• Prescribing opioids to a patient between 2017 and 2018 without documenting any goals established for the patient’s pain or function, the risks associated with opioid use, or the justification for prescribing a long-term opioid at a dose exceeding the recommended daily maximum dose.
  • Not documenting whether any independent sources were used to confirm which prescriptions were previously dispensed to the patient.
  • Not keeping adequate patient records on several occasions between 2016 and 2018.

Dr. Osborne admitted to the allegations and the Hearing Tribunal accepted a joint submission on sanction:

  • Dr. Osborne will receive a reprimand.
  • At his own cost, Dr. Osborne will complete courses on prescribing and medical record keeping, and participate in an Individual Practice Review through CPSA’s Continuing Competence department (these have been completed).
  • Dr. Osborne is responsible for 25 per cent of the costs of the investigation and hearing, to a maximum of $2,500.

The written decision can be reviewed in full on CPSA’s website.


Under CPSA’s Patient Record Content standard of practice, regulated members are responsible for ensuring patient encounters are fully and accurately documented. This responsibility includes specific documentation requirements when prescribing medications with a higher risk of addiction or misuse, as outlined in the Prescribing: Drugs Associated With Substance Use Disorders Or Substance-Related Harm standard of practice. The standard sets expectations including (but not limited to) reviewing the patient’s medication history before initiating or renewing a prescription and justifying prescribing decisions with documented evidence of the patient’s assessment. Physicians who would like to enhance their prescribing knowledge can contact CPSA’s Prescribing team at for recommendations on educational opportunities that best suit your needs.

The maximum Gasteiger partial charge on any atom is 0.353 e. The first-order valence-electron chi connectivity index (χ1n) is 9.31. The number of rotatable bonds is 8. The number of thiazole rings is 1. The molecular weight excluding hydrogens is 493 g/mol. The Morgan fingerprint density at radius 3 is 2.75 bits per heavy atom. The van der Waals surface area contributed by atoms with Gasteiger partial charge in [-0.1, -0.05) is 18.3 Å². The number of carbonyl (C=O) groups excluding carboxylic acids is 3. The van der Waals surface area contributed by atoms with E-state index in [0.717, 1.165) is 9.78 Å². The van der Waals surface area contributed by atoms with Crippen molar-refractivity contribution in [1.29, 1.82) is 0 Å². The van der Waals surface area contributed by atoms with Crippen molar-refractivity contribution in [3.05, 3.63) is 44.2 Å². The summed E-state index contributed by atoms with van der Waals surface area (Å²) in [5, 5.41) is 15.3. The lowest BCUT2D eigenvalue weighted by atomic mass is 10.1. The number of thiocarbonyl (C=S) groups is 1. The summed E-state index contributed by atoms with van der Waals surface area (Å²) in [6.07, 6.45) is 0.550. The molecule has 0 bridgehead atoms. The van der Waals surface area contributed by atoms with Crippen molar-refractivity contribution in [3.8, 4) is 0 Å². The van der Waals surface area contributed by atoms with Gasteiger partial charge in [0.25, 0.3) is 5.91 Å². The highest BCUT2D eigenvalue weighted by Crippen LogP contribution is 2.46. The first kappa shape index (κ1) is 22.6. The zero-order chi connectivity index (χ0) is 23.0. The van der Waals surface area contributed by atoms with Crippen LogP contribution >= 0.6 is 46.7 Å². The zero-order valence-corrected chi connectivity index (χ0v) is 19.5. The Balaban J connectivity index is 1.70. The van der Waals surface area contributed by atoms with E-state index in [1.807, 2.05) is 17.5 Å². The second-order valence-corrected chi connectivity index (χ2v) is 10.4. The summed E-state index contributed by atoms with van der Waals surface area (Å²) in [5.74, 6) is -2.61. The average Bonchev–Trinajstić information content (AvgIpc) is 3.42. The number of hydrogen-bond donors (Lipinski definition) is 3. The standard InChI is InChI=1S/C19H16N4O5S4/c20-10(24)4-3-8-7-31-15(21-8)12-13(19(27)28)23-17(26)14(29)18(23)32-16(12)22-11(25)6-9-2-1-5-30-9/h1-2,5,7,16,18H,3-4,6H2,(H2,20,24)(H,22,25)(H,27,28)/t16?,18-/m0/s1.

The Canadian Medical Protective Association (CMPA) has several resources available on medical records, and the University of Calgary has a course on medical record keeping, which is eligible for CPD credits.


Dr. De Nguyen guilty of unprofessional conduct

General practitioner Dr. De Nguyen of Edmonton was found guilty of unprofessional conduct by a CPSA Hearing Tribunal.


It was alleged Dr. Nguyen did not respond to communications from CPSA (letters, emails and phone calls) between 2020 and 2021, about a complaint resulting from his refusal to engage with CPSA’s Continuing Competence program. After considering the evidence, the Tribunal found the allegations were proven and constituted unprofessional conduct. The Tribunal’s written decision can be reviewed in full on CPSA’s website.